State Parks to Visit This Spring

State Parks to Visit This Spring

By John Kruse

Several parks east of the Cascades offer lots to do before summer arrives!

CURLEW LAKE STATE PARK: Located north of Republic in Ferry County, this 87-acre State Park with a campground sits on Curlew Lake, a 5-½ mile long body of water known for good fishing. You can catch everything from trout and bass to perch and tiger muskies here. There’s also plenty of wildlife around. Deer are abundant and during the springtime you can enjoy the sights of a heron rookery on one of the islands on the lake. If you are looking for something unique to do head to the Stonerose Interpretive Center in Republic, rent some tools, and dig for fossils (mainly plants or insects) that are up to 49 million years old.

PALOUSE FALLS AND LYONS FERRY STATE PARKS: There is no better time of year to visit Palouse Falls State Park in Southeast Washington than April and May. That’s when the Palouse River is full of spring run-off and it makes for a spectacular sight as it drops and crashes 198 feet into a basalt basin. Better still, the area surrounding the falls is full of spring wildflowers and hawks and falcons frequent the area too. There is a small camping area at this park that is currently closed because of the COVID-19 pandemic.

Once you are done taking in the sight and sounds of Palouse Falls, drive a short distance down a hill and check out Lyon’s Ferry State Park. This day park sits at the confluence of the Palouse and Snake Rivers. There is a swimming area and beach here and there are also opportunities in the spring for anglers to go after channel catfish, some of which are quite large. Other fish to catch include bass and walleye. The Lyons Ferry KOA across the bridge from this park usually has good information on what’s biting.

DAROGA STATE PARK: This one is a sleeper. Located on the Columbia River north of Orondo, this park boasts a great RV camping loop with views of the river as well as an expansive day use area featuring a swimming beach, playground, ballfield and even tennis courts. There is also a wide trail that takes you along a dike to a walk-in campground bordered by the Columbia River on one side and a lagoon on the other where you can fish for smallmouth bass, catfish and other species. If you go bring your golf clubs and reserve a tee time at the nearby Desert Canyon Golf Resort, one of the nicest courses in the region.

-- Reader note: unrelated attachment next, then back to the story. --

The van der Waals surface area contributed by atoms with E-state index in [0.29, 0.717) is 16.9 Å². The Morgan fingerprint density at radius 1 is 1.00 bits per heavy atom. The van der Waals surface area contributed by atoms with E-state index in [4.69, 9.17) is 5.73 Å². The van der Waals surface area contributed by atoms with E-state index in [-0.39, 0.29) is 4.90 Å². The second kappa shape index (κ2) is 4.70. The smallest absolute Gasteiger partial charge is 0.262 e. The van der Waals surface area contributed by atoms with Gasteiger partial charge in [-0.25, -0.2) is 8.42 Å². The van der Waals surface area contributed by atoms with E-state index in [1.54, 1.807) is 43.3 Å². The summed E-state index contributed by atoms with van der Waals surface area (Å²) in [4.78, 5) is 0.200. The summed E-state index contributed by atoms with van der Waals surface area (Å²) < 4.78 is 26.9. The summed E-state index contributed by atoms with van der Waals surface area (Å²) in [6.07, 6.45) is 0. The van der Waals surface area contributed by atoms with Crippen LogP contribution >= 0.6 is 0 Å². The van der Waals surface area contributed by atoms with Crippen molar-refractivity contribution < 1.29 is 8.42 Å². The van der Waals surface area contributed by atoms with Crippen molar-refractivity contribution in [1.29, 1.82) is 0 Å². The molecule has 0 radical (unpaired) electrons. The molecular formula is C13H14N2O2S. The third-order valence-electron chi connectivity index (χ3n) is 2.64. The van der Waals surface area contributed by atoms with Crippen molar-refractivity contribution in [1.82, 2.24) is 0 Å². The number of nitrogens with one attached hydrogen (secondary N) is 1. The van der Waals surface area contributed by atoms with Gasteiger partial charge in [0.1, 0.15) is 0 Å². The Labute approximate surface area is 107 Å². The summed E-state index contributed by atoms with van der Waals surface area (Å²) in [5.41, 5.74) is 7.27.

MARYHILL STATE PARK: If you head south of US Highway 97 make a left turn just before crossing the bridge over the Columbia River into Oregon. When you do, you’ll find yourself at MaryHill State Park. This park has a campground and day use area and sits on 4700 feet of prime, low-bank riverfront real estate. There’s plenty to do here. If you like to fish you can launch a boat (or drive) a few miles upstream and fish below John Day Dam for walleye, sturgeon, smallmouth bass and starting in May, American shad. A replica of Stonehenge, built as a memorial by Sam Hill in the 1920’s to local soldiers killed in World War I, is just a couple of miles east of the park. Speaking of Sam Hill, this famous entrepreneur and builder of the Columbia River Highway also built the Maryhill Museum of Art, a must visit destination just five miles away. Finally, not related to Sam Hill, but right by the museum above the Columbia River Gorge, is the Maryhill Winery.

Want to find out more about these parks or make a reservation? Go to the state parks website at .

John Kruse – and


1. Palouse Falls – Photo by John Kruse
2. Bass fishing near Maryhill State Park – Photo by John Kruse

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